Strange black 'pouches' washing up on Carolina beaches aren't 'pieces of plastic,' officials say
North Carolina residents taking a stroll along one of the state’s many beaches may have noticed black, plastic-looking “pouches” on the shore.
These odd-looking objects — known by some as “mermaid’s purses” or “devil’s pocketbooks,” according to The News & Observer — may look like plastic, but officials with the Cape Hatteras National Seashore clarified Monday they aren’t at all.
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“No these are not pieces of plastic; they are skate eggs!” the Cape Hatteras National Seashore clarified on Facebook.
“Skates are in the shark family but share a flat-like appearance similar to stingrays. These leathery pouches serve as an egg sack and are typically attached to a plant or other stationary object in the water,” the national seashore explained, adding the sacs typically “wash ashore after the skate has hatched.”
A variety of skate species — such as the little skate, the barndoor skate and the winter skate — can be found off the coast of North Carolina, according to the New Jersey Division of Fish & Wildlife.
The winter skate, specifically, reproduces late in life, usually when the creature reaches 11 years in age and roughly 2.5 feet in length, according to National Oceanic and Administration (NOAA). The winter skate “lay eggs year-round but have few offspring.”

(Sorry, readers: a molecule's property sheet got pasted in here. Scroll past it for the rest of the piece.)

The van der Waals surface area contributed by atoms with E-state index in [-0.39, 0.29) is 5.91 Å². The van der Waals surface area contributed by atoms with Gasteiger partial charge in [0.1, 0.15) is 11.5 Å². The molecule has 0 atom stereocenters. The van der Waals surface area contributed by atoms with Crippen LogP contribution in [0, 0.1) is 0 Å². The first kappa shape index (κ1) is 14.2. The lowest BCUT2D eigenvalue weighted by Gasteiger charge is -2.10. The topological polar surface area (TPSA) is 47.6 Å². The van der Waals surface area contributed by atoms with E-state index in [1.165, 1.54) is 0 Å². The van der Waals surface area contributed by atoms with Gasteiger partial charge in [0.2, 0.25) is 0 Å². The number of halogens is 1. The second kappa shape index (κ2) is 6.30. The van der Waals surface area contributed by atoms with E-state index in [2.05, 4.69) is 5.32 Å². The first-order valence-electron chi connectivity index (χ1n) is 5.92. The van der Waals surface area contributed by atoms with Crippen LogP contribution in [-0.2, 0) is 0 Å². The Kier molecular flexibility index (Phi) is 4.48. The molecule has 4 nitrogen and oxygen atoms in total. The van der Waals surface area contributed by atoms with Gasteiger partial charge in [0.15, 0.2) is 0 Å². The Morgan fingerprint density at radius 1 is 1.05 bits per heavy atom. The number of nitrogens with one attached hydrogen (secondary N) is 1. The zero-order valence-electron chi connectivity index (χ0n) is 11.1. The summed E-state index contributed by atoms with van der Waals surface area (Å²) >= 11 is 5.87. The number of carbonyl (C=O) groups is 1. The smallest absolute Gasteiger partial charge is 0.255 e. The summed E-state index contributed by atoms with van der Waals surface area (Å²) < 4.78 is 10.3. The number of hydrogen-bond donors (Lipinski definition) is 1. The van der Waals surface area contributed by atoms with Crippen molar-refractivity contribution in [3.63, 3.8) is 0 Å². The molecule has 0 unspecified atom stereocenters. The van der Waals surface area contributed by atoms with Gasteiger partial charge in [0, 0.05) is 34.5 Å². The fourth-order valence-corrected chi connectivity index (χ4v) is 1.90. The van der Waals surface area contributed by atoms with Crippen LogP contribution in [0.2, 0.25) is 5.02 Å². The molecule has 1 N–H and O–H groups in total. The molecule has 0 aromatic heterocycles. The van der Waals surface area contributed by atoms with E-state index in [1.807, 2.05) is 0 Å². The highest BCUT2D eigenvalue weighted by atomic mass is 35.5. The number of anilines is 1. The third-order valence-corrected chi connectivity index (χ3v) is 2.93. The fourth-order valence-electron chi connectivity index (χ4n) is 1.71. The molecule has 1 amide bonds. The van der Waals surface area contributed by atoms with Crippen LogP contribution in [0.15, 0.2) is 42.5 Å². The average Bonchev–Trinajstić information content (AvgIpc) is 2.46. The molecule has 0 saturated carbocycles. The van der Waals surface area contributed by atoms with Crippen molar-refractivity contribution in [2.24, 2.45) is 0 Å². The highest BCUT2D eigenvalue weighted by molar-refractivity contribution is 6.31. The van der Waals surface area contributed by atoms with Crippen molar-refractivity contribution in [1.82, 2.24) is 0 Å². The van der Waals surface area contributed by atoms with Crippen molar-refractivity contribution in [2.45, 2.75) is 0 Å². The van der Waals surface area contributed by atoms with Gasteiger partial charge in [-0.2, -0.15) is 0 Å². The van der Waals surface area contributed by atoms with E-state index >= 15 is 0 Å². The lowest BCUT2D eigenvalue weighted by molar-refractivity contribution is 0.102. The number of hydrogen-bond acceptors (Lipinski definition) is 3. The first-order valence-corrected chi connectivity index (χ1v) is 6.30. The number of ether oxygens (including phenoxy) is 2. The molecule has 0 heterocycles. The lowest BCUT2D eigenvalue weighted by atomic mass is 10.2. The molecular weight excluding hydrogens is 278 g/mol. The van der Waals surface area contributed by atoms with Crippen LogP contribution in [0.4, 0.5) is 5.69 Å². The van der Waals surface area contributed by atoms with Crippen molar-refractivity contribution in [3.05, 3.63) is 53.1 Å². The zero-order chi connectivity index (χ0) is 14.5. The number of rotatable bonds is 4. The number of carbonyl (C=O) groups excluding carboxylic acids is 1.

The eggs incubate inside the hard case for roughly 6 to 12 months, according to NOAA. At that time, they hatch in adult form.
While skates may resemble stingrays, the two species have contrasting methods of reproduction, which is one of the biggest difference between these two ocean creatures, according to the Florida Museum.
“Rays are live-bearing (viviparous) while skates are egg-laying (oviparous), releasing their eggs in hard rectangular cases sometimes called ‘mermaid’s purses,’” the museum stated, adding rays have spines on their tails while skates do not.
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Both rays and skates are “closely related to sharks.”
The United Kingdom-based Marine Conservation Society has an online guide to help beachgoers identify the different skate egg capsules they may come across.